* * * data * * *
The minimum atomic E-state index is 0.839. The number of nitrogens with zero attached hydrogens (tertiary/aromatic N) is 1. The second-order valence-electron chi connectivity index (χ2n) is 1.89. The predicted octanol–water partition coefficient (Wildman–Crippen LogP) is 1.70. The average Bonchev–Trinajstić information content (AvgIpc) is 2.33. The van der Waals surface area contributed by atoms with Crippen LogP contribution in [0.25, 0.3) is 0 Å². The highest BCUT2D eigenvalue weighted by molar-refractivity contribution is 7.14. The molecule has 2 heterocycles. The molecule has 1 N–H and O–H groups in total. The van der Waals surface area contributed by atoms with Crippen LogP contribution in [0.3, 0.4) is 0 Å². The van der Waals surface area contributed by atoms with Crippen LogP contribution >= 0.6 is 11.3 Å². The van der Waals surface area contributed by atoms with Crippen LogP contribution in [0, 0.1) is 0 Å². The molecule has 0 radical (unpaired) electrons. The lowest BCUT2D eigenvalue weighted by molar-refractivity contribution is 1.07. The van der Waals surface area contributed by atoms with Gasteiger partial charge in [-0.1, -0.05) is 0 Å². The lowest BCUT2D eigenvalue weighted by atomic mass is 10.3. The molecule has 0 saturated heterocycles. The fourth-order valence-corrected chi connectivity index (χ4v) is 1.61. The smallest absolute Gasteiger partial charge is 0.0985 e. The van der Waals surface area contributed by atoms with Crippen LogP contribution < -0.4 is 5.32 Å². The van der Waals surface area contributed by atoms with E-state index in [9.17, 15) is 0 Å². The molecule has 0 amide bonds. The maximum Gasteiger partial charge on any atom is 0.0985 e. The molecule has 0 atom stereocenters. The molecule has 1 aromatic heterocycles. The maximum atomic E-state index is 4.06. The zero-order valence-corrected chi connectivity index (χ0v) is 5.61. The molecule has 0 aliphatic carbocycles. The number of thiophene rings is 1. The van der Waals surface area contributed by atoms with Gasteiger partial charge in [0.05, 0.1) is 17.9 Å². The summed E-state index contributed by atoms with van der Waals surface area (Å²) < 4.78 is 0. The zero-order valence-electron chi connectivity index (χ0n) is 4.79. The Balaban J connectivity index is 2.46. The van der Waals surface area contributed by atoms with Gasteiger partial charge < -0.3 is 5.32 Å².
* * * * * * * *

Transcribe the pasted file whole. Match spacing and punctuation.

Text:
The minimum atomic E-state index is 0.839. The number of nitrogens with zero attached hydrogens (tertiary/aromatic N) is 1. The second-order valence-electron chi connectivity index (χ2n) is 1.89. The predicted octanol–water partition coefficient (Wildman–Crippen LogP) is 1.70. The average Bonchev–Trinajstić information content (AvgIpc) is 2.33. The van der Waals surface area contributed by atoms with Crippen LogP contribution in [0.25, 0.3) is 0 Å². The highest BCUT2D eigenvalue weighted by molar-refractivity contribution is 7.14. The molecule has 2 heterocycles. The molecule has 1 N–H and O–H groups in total. The van der Waals surface area contributed by atoms with Crippen LogP contribution in [0.3, 0.4) is 0 Å². The van der Waals surface area contributed by atoms with Crippen LogP contribution >= 0.6 is 11.3 Å². The van der Waals surface area contributed by atoms with Crippen LogP contribution in [0, 0.1) is 0 Å². The molecule has 0 radical (unpaired) electrons. The lowest BCUT2D eigenvalue weighted by molar-refractivity contribution is 1.07. The van der Waals surface area contributed by atoms with Gasteiger partial charge in [-0.1, -0.05) is 0 Å². The lowest BCUT2D eigenvalue weighted by atomic mass is 10.3. The molecule has 0 saturated heterocycles. The fourth-order valence-corrected chi connectivity index (χ4v) is 1.61. The smallest absolute Gasteiger partial charge is 0.0985 e. The van der Waals surface area contributed by atoms with Crippen LogP contribution < -0.4 is 5.32 Å². The van der Waals surface area contributed by atoms with E-state index in [9.17, 15) is 0 Å². The molecule has 0 amide bonds. The maximum Gasteiger partial charge on any atom is 0.0985 e. The molecule has 0 atom stereocenters. The molecule has 1 aromatic heterocycles. The maximum atomic E-state index is 4.06. The zero-order valence-corrected chi connectivity index (χ0v) is 5.61. The molecule has 0 aliphatic carbocycles. The number of thiophene rings is 1. The van der Waals surface area contributed by atoms with Gasteiger partial charge in [0.05, 0.1) is 17.9 Å². The summed E-state index contributed by atoms with van der Waals surface area (Å²) < 4.78 is 0. The zero-order valence-electron chi connectivity index (χ0n) is 4.79. The Balaban J connectivity index is 2.46. The van der Waals surface area contributed by atoms with Gasteiger partial charge < -0.3 is 5.32 Å².